Anyone who has been consumed with competing activities like watching paint dry may have missed the exciting announcement last month that the Coalition for Healthcare eStandards, after only four years of discussion, has agreed on the Global Locator Number as the universal standard to identify hospitals.
For those who have not been rigorously following the progress of CHeS, a group comprised of GPOs, e-commerce companies and leading healthcare suppliers, the GLN is a 13-digit number used to identify a specific location. The coalition considers establishing this standard a giant leap forward in the effort to support electronic commerce in the hospital industry. The GLN is already in use by retail giants such as Wal-Mart and is considered a global standard in 23 industries worldwide, including more than 200,000 companies in the U.S., the coalition says.
The registry of GLNs was developed and is maintained by an outfit called the Uniform Code Council. For an unspecified fee, the UCC has promised to initiate programs with healthcare supply chain players to adopt the Healthcare GLN Registry, a list of more than 6,600 healthcare facilities in North America.
CHeS says hospital e-commerce has been stymied by a quantum heap of identification codes assigned by individual suppliers to hospitals. Apparently, product information that is passed back and forth among members of the supply chain is constantly getting hung up on the mishmash of codes.
Please don't ask Outliers to explain how, but adoption of the standard will supposedly save billions in healthcare costs by ending waste and inefficiency. But a consensus by CHeS to adopt the standard doesn't automatically guarantee a home run. Suppliers have to get on board and agree to give up the unique numbering systems they hold near and dear to their hearts. As a result, the announcement by CHeS was quickly followed by an endorsement from the Health Industry Group Purchasing Association, and GPOs are readying a national roadshow to preach the gospel. Check your local listings.
The national doctor debt
The Association of American Medical Colleges has announced a new initiative to address a severe, fast-growing malady that has afflicted many of America's brightest young doctors: Let's call it postgraduate-debt disorder.
While it may serve as small solace to recent graduates struggling to make ends meet, the AAMC-which represents all 126 U.S. medical schools-says it's now time to focus on the dual problem of high tuition costs and skyrocketing debt.
In a report released late last month, the Washington-based association said medical education debt was a whopping 4.5 times higher in 2003 than it was in 1984, in large part because the average tuition and fees are nearly three times as high in private schools and almost four times as high in public schools. Graduates of private medical schools in 2003 accumulated a median debt of $135,000 (up from just $27,000 in 1984), while public school graduates owed about $100,000 (compared with $22,000 in 1984), the study said.
The AAMC's new Working Group on Student Educational Costs and Debt, which will meet three times this summer before issuing a series of recommendations, will include students, residents, a medical economist and representatives of student affairs and financial aid offices. Even though the report concludes that a career in medicine "remains an excellent investment" despite stagnant salaries in recent years, officials are concerned that tuition costs and the prospects of crushing debt could lead to serious problems in the future, especially as the profession struggles to increase its diversity. "We must make a concerted effort to ensure that medical education is within reach of all qualified students," says Jordan Cohen, president of the AAMC.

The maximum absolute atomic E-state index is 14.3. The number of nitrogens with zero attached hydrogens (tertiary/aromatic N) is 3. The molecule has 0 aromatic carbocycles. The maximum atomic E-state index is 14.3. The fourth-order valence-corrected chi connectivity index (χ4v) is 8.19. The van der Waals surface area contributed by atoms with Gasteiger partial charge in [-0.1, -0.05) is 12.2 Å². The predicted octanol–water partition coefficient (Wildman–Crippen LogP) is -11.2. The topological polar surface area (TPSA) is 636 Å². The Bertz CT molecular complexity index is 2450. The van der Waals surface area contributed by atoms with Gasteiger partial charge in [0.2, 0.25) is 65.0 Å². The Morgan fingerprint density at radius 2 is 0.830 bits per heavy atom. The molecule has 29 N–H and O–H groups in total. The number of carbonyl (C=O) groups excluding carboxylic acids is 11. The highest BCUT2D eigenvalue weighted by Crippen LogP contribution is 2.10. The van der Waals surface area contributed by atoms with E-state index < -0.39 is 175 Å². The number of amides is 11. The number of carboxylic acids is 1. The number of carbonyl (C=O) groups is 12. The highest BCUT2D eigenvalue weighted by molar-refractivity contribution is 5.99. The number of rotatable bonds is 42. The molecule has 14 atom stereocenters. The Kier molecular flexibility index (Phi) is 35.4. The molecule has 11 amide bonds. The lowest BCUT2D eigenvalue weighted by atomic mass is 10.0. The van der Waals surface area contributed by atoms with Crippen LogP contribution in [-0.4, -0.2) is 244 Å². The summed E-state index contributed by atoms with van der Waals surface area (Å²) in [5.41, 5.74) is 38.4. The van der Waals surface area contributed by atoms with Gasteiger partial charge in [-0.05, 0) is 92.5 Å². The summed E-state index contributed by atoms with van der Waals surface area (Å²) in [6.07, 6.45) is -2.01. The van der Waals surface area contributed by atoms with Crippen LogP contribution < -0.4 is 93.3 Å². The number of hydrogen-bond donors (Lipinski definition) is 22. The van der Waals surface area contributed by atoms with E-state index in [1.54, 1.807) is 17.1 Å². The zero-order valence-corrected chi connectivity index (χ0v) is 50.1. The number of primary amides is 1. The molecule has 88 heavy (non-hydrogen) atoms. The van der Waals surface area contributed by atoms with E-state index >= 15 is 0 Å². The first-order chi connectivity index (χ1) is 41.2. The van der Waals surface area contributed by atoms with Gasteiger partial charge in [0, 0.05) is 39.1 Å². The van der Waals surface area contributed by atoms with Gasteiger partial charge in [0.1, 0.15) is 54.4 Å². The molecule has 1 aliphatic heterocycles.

Data released last month on the woeful state of the nation's overall health literacy highlighted the dire need for innovation in health education. Nearly half of adults in the U.S.-almost 90 million people-have difficulty understanding and acting upon the health information they are given by providers and the media, according to two reports issued by the Agency for Healthcare Research and Quality and the Institute of Medicine.
Maybe the agencies should have directed the nation's attention to Memorial Hospital & Health System in South Bend, Ind., which has been winning kudos for its health education efforts for nearly a decade. Instead, it falls to management guru Tom Peters to profile Memorial's work this month in a new 60-minute PBS television special, "Tom Peters: Re-imagine! Business Excellence in a Disruptive Age."
The coverage is really completing a circle that began when Peters' earlier work, theproject50, was circulated by Memorial executives to staff, with the assignment to use that book's ideas about reinventing work to do a better job of educating children about health.
The result was a one-of-a-kind, 12,000-square-foot children's museum, which the system designed with recommendations from local residents. At the interactive, hands-on HealthWorks! Kids' Museum, which now receives 38,000 visits a year, kids learn how to take care of themselves. The museum's curriculum is based on an "edu-tainment" environment that teaches children how their bodies work and the consequences of what can happen down the road if they neglect their health now. Exhibits present choices and behaviors that lead to optimum health.
The system also has developed a HealthWorks! Hummer (See picture), which travels to school and community events to deliver health education programs such as "Fumes of Doom-the hazards of smoking and substance abuse." The system is looking to market its educational programs to other hospitals around the country.